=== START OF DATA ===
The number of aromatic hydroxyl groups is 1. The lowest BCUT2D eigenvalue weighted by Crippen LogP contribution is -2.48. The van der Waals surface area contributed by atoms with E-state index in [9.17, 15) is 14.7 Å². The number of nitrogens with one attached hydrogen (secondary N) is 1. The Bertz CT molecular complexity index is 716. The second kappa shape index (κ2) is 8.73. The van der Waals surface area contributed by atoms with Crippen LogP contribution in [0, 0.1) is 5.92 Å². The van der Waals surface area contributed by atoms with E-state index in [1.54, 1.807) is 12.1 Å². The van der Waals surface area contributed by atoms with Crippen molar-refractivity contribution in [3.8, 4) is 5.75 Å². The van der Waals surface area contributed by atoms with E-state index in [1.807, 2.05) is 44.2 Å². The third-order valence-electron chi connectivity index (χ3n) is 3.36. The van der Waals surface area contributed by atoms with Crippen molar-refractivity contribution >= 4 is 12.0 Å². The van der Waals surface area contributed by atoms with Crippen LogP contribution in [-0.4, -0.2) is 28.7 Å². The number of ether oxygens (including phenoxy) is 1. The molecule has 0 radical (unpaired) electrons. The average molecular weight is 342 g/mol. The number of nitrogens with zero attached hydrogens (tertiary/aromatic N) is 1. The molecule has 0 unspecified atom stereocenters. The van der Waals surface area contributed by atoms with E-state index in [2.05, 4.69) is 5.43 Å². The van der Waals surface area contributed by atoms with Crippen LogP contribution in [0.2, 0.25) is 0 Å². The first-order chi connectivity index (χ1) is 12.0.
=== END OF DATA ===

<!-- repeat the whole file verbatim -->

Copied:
The number of aromatic hydroxyl groups is 1. The lowest BCUT2D eigenvalue weighted by Crippen LogP contribution is -2.48. The van der Waals surface area contributed by atoms with E-state index in [9.17, 15) is 14.7 Å². The number of nitrogens with one attached hydrogen (secondary N) is 1. The Bertz CT molecular complexity index is 716. The second kappa shape index (κ2) is 8.73. The van der Waals surface area contributed by atoms with Crippen LogP contribution in [0, 0.1) is 5.92 Å². The van der Waals surface area contributed by atoms with E-state index in [1.54, 1.807) is 12.1 Å². The van der Waals surface area contributed by atoms with Crippen molar-refractivity contribution in [3.8, 4) is 5.75 Å². The van der Waals surface area contributed by atoms with E-state index in [1.807, 2.05) is 44.2 Å². The third-order valence-electron chi connectivity index (χ3n) is 3.36. The van der Waals surface area contributed by atoms with Crippen molar-refractivity contribution >= 4 is 12.0 Å². The van der Waals surface area contributed by atoms with Crippen LogP contribution in [-0.4, -0.2) is 28.7 Å². The number of ether oxygens (including phenoxy) is 1. The molecule has 0 radical (unpaired) electrons. The average molecular weight is 342 g/mol. The number of nitrogens with zero attached hydrogens (tertiary/aromatic N) is 1. The molecule has 0 unspecified atom stereocenters. The van der Waals surface area contributed by atoms with E-state index in [2.05, 4.69) is 5.43 Å². The van der Waals surface area contributed by atoms with Crippen LogP contribution in [0.2, 0.25) is 0 Å². The first-order chi connectivity index (χ1) is 12.0.